Gary Lawyer returns to the Mumbai stage with 60's tunes
The bass baritone's ardent following should be delighted, for it is not often that we get to catch the legend onstage
Rock legend Gary Lawyer at his home in Carmichael Road. Pic/Bipin Kokate
All my gurus belong to the sixties," says Gary Lawyer. For his die-hard fans, this admission should come as barely a surprise. Over the last 30 years, we have heard Lawyer deploy his golden voice on eager listeners, and we are, by this time, well-aware of his inspirations. "The sixties is all-important because it sparked off a whole new generation of artistes in the seventies, like Led Zeppelin and Queen. The world changed, attitudes and thoughts changed - you could do what you believed in," he says, over a call we make last week.
Lawyer, one of the top names from the early Indian rock community and the legend who has been the opening act for Bon Jovi and Def Leppard, has other reasons to be fond of the sixties. Even as a young child, he savoured the velvety voice of Nat King Cole through a cherished collection of LPs belonging to his late mother, Dhun. "I came from a background of music, particularly Western music. My father [Rustom] had the nicest collection in the world," he says, recalling the time when his father visited Rhythm House every Wednesday to pick up the latest releases. Growing up in Peddar Road, Lawyer used his pocket-money to build his own collection of Andy Williams and Ray Charles (whom he would bump into often in New York in his later years). "As a child, I saw the birth of Elvis, you know. He changed the way we dressed. From gentlemanly suits it went to leather jackets and sideburns," he says.
This coming week, Lawyer will recall the special sixties in a stage show at the National Centre for the Performing Arts. He is set to render some of the big Sinatra numbers, such as Strangers in the Night, alongside "hidden" ones, like Moonlight Serenade. "Be it Frank Sinatra, Elvis Presley or Jim Morrison - the sixties was the time of an explosion in Western music. These were the three major influences, but I would like to think that it all began with Sinatra. He changed the face of Western music," he says. Also stay tuned for songs by Dean Martin, Ray Charles, and Sammy Davis Jr, among others.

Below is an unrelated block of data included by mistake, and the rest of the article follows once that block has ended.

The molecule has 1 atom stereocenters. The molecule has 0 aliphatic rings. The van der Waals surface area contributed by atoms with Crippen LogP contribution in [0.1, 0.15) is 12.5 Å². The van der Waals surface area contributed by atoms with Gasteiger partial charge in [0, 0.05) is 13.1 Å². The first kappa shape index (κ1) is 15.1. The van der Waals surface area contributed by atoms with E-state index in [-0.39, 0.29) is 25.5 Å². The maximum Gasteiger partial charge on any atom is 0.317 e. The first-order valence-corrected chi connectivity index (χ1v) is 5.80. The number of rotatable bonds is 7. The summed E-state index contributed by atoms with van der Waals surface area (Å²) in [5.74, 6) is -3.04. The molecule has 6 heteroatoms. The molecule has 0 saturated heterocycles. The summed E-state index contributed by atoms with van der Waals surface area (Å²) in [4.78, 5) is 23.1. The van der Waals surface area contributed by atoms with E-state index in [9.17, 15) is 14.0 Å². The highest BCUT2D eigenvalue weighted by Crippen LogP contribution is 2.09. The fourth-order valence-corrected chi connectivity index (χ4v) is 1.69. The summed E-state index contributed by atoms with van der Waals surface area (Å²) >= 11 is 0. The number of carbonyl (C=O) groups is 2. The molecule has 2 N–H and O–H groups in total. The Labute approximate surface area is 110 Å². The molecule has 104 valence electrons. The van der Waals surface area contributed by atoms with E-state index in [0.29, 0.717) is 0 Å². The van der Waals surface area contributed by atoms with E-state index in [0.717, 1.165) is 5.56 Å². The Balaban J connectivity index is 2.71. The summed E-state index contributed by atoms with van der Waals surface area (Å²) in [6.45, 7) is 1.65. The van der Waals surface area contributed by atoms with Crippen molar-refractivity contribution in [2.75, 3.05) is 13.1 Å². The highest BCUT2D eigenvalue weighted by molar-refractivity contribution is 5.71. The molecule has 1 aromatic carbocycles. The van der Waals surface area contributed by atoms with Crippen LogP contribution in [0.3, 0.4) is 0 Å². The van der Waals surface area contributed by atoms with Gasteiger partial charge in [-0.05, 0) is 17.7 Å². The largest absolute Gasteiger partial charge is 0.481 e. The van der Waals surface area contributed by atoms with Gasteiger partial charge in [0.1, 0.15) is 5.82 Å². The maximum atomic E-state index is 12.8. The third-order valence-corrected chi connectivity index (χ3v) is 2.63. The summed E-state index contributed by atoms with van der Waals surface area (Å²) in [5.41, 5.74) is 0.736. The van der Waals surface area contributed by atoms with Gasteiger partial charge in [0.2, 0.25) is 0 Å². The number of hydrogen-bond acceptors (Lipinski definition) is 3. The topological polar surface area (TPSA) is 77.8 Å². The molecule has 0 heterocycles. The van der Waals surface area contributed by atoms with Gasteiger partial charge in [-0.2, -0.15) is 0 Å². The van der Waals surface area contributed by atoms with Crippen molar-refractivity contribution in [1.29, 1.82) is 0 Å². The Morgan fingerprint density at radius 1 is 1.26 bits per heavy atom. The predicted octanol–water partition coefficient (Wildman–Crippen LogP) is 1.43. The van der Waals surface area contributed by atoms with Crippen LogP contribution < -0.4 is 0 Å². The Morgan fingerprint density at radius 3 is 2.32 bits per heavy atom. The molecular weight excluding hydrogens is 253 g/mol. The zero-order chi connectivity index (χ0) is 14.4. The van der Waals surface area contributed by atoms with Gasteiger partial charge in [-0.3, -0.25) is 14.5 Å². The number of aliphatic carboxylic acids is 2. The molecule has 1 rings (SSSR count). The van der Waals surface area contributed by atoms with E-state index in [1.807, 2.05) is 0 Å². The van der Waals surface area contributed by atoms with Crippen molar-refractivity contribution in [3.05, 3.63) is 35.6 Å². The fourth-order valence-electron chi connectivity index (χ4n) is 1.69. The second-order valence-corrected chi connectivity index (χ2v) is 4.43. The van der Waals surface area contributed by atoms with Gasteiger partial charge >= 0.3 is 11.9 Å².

The bass baritone's ardent following should be delighted, for it is not often that we get to catch the legend onstage. He travels, sure, for regional and international gigs, but, a public show in Mumbai has been a while on his calendar. Lawyer, who defiantly eschewed Bollywood playback singing (save for one song, and one song alone, he emphasises), says that he prefers to keep a low profile because "I am content with who I am". "I prefer to do my music my way, as Sinatra put it. I like to live my life my way, which is why I don't hire a manager, a promoter or an agent. I can't hire anyone because I can't fire anyone! It's not in my nature," he says. A couple of years ago, Lawyer released an indie album, Unbelong, and prefers, these days, to record jazz standards from his home at Carmichael Road. All of these are available on his website for listening. "People might know me as a rock-n-roller, but I come from jazz," he says.
Times have changed, he says, and Mumbai's music scene suffers from lack of venues, and spacious ones, at that. But, in the world of music, there is no time to get old, says The Man with the Golden Voice, adding, when we ask his age, that he is certainly younger than Mick Jagger.
When: April 15, 7 pm
Where: Tata Theatre, NCPA, Nariman Point,
Entry: Rs 500-Rs 2,000
Also Read: Straight From The Heart: Gary Lawyer
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